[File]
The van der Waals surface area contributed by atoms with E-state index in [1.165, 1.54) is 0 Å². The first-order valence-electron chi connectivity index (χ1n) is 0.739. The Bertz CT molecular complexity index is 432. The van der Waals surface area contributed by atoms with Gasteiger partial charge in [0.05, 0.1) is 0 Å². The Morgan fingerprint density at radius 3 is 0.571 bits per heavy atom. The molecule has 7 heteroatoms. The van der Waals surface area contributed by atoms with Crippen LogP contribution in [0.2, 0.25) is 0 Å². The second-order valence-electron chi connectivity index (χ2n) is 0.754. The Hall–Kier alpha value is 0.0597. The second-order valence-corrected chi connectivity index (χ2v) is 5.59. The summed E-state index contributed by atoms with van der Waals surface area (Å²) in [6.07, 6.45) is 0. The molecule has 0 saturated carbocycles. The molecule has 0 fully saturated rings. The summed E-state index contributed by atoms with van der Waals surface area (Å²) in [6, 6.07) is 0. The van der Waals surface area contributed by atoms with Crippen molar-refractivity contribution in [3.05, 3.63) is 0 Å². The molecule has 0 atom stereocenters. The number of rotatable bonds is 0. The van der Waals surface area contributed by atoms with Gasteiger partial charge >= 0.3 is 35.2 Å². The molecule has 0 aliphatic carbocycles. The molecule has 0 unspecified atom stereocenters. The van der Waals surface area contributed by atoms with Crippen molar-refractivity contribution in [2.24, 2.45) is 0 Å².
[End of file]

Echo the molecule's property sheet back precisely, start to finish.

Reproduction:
The van der Waals surface area contributed by atoms with E-state index in [1.165, 1.54) is 0 Å². The first-order valence-electron chi connectivity index (χ1n) is 0.739. The Bertz CT molecular complexity index is 432. The van der Waals surface area contributed by atoms with Gasteiger partial charge in [0.05, 0.1) is 0 Å². The Morgan fingerprint density at radius 3 is 0.571 bits per heavy atom. The molecule has 7 heteroatoms. The van der Waals surface area contributed by atoms with Crippen LogP contribution in [0.2, 0.25) is 0 Å². The second-order valence-electron chi connectivity index (χ2n) is 0.754. The Hall–Kier alpha value is 0.0597. The second-order valence-corrected chi connectivity index (χ2v) is 5.59. The summed E-state index contributed by atoms with van der Waals surface area (Å²) in [6.07, 6.45) is 0. The molecule has 0 saturated carbocycles. The molecule has 0 fully saturated rings. The summed E-state index contributed by atoms with van der Waals surface area (Å²) in [6, 6.07) is 0. The van der Waals surface area contributed by atoms with Crippen molar-refractivity contribution in [3.05, 3.63) is 0 Å². The molecule has 0 atom stereocenters. The number of rotatable bonds is 0. The van der Waals surface area contributed by atoms with Gasteiger partial charge >= 0.3 is 35.2 Å². The molecule has 0 aliphatic carbocycles. The molecule has 0 unspecified atom stereocenters. The van der Waals surface area contributed by atoms with Crippen molar-refractivity contribution in [2.24, 2.45) is 0 Å².